Formal study of white-collar crime as a distinct, separable kind of criminal behavior got clearly underway with the publication of Sutherland's "White- Collar Criminality," the third reading in this part, though earlier writers (notably the two represented at the beginning of the part) had paid special attention to "criminaloid behavior, as Edward A. Ross called it, and to the "crimes of the upperworld," in the designation of Albert Morris.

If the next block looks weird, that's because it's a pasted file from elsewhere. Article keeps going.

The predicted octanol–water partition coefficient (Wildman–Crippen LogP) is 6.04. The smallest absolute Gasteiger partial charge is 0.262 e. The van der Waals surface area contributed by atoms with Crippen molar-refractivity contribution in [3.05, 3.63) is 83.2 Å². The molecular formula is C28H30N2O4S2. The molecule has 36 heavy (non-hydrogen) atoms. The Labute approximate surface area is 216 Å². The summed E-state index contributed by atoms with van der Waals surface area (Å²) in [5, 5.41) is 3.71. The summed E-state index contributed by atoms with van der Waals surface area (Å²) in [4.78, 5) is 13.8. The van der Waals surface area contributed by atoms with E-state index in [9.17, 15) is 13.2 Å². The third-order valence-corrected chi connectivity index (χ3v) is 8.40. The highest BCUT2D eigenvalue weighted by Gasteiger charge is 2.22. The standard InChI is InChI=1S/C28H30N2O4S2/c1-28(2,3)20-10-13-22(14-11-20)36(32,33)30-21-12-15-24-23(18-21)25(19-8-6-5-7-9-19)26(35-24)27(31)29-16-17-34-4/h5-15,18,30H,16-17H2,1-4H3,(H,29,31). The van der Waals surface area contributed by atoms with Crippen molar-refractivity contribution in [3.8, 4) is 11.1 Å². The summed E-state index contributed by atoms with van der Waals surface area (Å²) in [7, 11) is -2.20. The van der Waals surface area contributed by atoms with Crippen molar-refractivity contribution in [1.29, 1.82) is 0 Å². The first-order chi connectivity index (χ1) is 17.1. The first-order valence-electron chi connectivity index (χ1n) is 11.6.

Sutherland was fifty-seven at the time he delivered his paper--his first published work on the subject--as the presidential address to the American Sociological Society in 1939. He later reported that he had been at work far more than a quarter of a century on the topic. He was born in 1883 in Gibbon, Nebraska, and taught briefly at Grand Island College before obtaining his doctorate at the University of Chicago in 1913. In 1924, Sutherland published his highly regarded Principles of Criminology, a text which, with revisions by Donald R. Cressey, is now in its seventh edition. The high personal esteem in which Sutherland was held is reflected in an obituary notice at the time of his death in 1950 by John Mueller, a colleague of Sutherland's at Indiana University: